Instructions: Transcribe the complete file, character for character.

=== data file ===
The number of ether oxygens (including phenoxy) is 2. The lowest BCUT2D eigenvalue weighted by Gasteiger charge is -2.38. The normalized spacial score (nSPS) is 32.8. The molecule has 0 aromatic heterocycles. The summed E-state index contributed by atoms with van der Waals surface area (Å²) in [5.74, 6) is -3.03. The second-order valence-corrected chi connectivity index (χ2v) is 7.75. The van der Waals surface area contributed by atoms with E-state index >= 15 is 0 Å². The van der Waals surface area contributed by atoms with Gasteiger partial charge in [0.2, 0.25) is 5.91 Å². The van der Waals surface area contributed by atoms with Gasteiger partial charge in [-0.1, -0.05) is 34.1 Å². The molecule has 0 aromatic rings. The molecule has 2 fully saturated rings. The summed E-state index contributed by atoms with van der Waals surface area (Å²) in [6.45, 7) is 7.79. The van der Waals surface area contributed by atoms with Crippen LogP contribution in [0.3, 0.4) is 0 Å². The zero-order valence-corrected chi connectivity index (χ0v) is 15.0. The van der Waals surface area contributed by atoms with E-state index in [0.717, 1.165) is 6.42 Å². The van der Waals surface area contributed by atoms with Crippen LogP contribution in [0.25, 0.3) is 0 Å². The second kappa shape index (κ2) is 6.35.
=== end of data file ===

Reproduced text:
The number of ether oxygens (including phenoxy) is 2. The lowest BCUT2D eigenvalue weighted by Gasteiger charge is -2.38. The normalized spacial score (nSPS) is 32.8. The molecule has 0 aromatic heterocycles. The summed E-state index contributed by atoms with van der Waals surface area (Å²) in [5.74, 6) is -3.03. The second-order valence-corrected chi connectivity index (χ2v) is 7.75. The van der Waals surface area contributed by atoms with E-state index >= 15 is 0 Å². The van der Waals surface area contributed by atoms with Gasteiger partial charge in [0.2, 0.25) is 5.91 Å². The van der Waals surface area contributed by atoms with Gasteiger partial charge in [-0.1, -0.05) is 34.1 Å². The molecule has 0 aromatic rings. The molecule has 2 fully saturated rings. The summed E-state index contributed by atoms with van der Waals surface area (Å²) in [6.45, 7) is 7.79. The van der Waals surface area contributed by atoms with Crippen LogP contribution in [0.3, 0.4) is 0 Å². The zero-order valence-corrected chi connectivity index (χ0v) is 15.0. The van der Waals surface area contributed by atoms with E-state index in [0.717, 1.165) is 6.42 Å². The van der Waals surface area contributed by atoms with Crippen LogP contribution in [0.25, 0.3) is 0 Å². The second kappa shape index (κ2) is 6.35.